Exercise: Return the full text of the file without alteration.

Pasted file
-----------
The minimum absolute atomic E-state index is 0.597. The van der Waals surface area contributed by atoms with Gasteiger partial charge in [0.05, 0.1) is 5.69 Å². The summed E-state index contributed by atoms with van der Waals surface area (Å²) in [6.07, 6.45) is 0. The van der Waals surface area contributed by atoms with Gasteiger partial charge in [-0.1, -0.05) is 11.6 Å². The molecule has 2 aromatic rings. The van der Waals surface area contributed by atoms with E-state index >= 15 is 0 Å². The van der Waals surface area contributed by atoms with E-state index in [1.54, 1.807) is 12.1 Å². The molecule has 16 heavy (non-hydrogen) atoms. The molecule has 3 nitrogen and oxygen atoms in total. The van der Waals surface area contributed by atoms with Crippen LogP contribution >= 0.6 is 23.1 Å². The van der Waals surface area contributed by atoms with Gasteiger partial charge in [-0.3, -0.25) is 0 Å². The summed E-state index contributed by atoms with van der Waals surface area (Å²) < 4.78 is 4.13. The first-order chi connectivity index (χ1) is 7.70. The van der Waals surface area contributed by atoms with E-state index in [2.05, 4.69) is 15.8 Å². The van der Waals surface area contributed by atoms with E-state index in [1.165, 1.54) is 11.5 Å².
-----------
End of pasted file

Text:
The minimum absolute atomic E-state index is 0.597. The van der Waals surface area contributed by atoms with Gasteiger partial charge in [0.05, 0.1) is 5.69 Å². The summed E-state index contributed by atoms with van der Waals surface area (Å²) in [6.07, 6.45) is 0. The van der Waals surface area contributed by atoms with Gasteiger partial charge in [-0.1, -0.05) is 11.6 Å². The molecule has 2 aromatic rings. The van der Waals surface area contributed by atoms with E-state index >= 15 is 0 Å². The van der Waals surface area contributed by atoms with E-state index in [1.54, 1.807) is 12.1 Å². The molecule has 16 heavy (non-hydrogen) atoms. The molecule has 3 nitrogen and oxygen atoms in total. The van der Waals surface area contributed by atoms with Crippen LogP contribution >= 0.6 is 23.1 Å². The van der Waals surface area contributed by atoms with Gasteiger partial charge in [-0.3, -0.25) is 0 Å². The summed E-state index contributed by atoms with van der Waals surface area (Å²) < 4.78 is 4.13. The first-order chi connectivity index (χ1) is 7.70. The van der Waals surface area contributed by atoms with E-state index in [2.05, 4.69) is 15.8 Å². The van der Waals surface area contributed by atoms with E-state index in [1.165, 1.54) is 11.5 Å².